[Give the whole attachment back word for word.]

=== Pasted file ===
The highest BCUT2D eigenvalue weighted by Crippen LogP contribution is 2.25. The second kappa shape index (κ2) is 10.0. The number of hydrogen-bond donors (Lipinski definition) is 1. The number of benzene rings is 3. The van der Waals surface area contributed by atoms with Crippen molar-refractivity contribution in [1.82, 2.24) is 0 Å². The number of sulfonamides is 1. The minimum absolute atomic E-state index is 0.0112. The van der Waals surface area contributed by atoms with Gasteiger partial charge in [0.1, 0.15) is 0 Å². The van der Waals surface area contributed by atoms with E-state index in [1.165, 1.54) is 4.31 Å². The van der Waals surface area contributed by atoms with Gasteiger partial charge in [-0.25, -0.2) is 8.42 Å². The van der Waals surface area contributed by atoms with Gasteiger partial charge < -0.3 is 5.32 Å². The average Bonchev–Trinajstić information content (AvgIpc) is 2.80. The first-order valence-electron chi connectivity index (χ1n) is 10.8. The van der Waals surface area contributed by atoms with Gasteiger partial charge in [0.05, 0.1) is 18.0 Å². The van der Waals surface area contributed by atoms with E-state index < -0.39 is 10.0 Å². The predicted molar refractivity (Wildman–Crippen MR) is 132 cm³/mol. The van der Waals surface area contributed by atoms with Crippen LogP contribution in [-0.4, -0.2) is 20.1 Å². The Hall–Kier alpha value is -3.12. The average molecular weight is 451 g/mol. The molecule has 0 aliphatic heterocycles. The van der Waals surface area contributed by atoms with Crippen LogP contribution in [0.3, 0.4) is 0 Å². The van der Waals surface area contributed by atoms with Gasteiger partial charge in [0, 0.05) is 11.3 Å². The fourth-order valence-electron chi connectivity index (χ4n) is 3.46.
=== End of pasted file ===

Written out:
The highest BCUT2D eigenvalue weighted by Crippen LogP contribution is 2.25. The second kappa shape index (κ2) is 10.0. The number of hydrogen-bond donors (Lipinski definition) is 1. The number of benzene rings is 3. The van der Waals surface area contributed by atoms with Crippen molar-refractivity contribution in [1.82, 2.24) is 0 Å². The number of sulfonamides is 1. The minimum absolute atomic E-state index is 0.0112. The van der Waals surface area contributed by atoms with Gasteiger partial charge in [0.1, 0.15) is 0 Å². The van der Waals surface area contributed by atoms with E-state index in [1.165, 1.54) is 4.31 Å². The van der Waals surface area contributed by atoms with Gasteiger partial charge in [-0.25, -0.2) is 8.42 Å². The van der Waals surface area contributed by atoms with Gasteiger partial charge < -0.3 is 5.32 Å². The average Bonchev–Trinajstić information content (AvgIpc) is 2.80. The first-order valence-electron chi connectivity index (χ1n) is 10.8. The van der Waals surface area contributed by atoms with Gasteiger partial charge in [0.05, 0.1) is 18.0 Å². The van der Waals surface area contributed by atoms with E-state index < -0.39 is 10.0 Å². The predicted molar refractivity (Wildman–Crippen MR) is 132 cm³/mol. The van der Waals surface area contributed by atoms with Crippen LogP contribution in [-0.4, -0.2) is 20.1 Å². The Hall–Kier alpha value is -3.12. The average molecular weight is 451 g/mol. The molecule has 0 aliphatic heterocycles. The van der Waals surface area contributed by atoms with Crippen LogP contribution in [0.3, 0.4) is 0 Å². The van der Waals surface area contributed by atoms with Gasteiger partial charge in [0, 0.05) is 11.3 Å². The fourth-order valence-electron chi connectivity index (χ4n) is 3.46.